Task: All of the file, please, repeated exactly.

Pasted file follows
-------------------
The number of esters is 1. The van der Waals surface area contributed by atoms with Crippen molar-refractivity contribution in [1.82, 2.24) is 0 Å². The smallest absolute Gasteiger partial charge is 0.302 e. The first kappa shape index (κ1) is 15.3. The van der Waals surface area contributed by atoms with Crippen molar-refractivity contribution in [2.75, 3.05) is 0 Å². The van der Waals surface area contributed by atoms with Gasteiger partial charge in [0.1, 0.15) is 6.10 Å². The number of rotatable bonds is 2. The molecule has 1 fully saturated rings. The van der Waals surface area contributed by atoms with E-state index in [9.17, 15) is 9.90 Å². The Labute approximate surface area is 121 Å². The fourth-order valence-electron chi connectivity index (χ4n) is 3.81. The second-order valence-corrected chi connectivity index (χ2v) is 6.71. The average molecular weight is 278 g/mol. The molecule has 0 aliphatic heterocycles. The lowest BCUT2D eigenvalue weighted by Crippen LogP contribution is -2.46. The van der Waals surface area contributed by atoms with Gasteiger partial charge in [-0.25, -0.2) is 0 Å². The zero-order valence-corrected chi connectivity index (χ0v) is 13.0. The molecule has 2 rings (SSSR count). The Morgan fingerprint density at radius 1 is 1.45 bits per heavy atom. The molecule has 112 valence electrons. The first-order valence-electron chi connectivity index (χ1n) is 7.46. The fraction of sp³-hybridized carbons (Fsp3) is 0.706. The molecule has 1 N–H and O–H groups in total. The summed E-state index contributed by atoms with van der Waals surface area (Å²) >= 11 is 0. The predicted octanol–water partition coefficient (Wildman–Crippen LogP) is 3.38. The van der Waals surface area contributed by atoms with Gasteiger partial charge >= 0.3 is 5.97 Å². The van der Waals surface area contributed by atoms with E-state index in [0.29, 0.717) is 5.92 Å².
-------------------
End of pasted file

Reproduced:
The number of esters is 1. The van der Waals surface area contributed by atoms with Crippen molar-refractivity contribution in [1.82, 2.24) is 0 Å². The smallest absolute Gasteiger partial charge is 0.302 e. The first kappa shape index (κ1) is 15.3. The van der Waals surface area contributed by atoms with Crippen molar-refractivity contribution in [2.75, 3.05) is 0 Å². The van der Waals surface area contributed by atoms with Gasteiger partial charge in [0.1, 0.15) is 6.10 Å². The number of rotatable bonds is 2. The molecule has 1 fully saturated rings. The van der Waals surface area contributed by atoms with E-state index in [9.17, 15) is 9.90 Å². The Labute approximate surface area is 121 Å². The fourth-order valence-electron chi connectivity index (χ4n) is 3.81. The second-order valence-corrected chi connectivity index (χ2v) is 6.71. The average molecular weight is 278 g/mol. The molecule has 0 aliphatic heterocycles. The lowest BCUT2D eigenvalue weighted by Crippen LogP contribution is -2.46. The van der Waals surface area contributed by atoms with Gasteiger partial charge in [-0.25, -0.2) is 0 Å². The zero-order valence-corrected chi connectivity index (χ0v) is 13.0. The molecule has 2 rings (SSSR count). The Morgan fingerprint density at radius 1 is 1.45 bits per heavy atom. The molecule has 112 valence electrons. The first-order valence-electron chi connectivity index (χ1n) is 7.46. The fraction of sp³-hybridized carbons (Fsp3) is 0.706. The molecule has 1 N–H and O–H groups in total. The summed E-state index contributed by atoms with van der Waals surface area (Å²) >= 11 is 0. The predicted octanol–water partition coefficient (Wildman–Crippen LogP) is 3.38. The van der Waals surface area contributed by atoms with Gasteiger partial charge >= 0.3 is 5.97 Å². The van der Waals surface area contributed by atoms with E-state index in [0.29, 0.717) is 5.92 Å².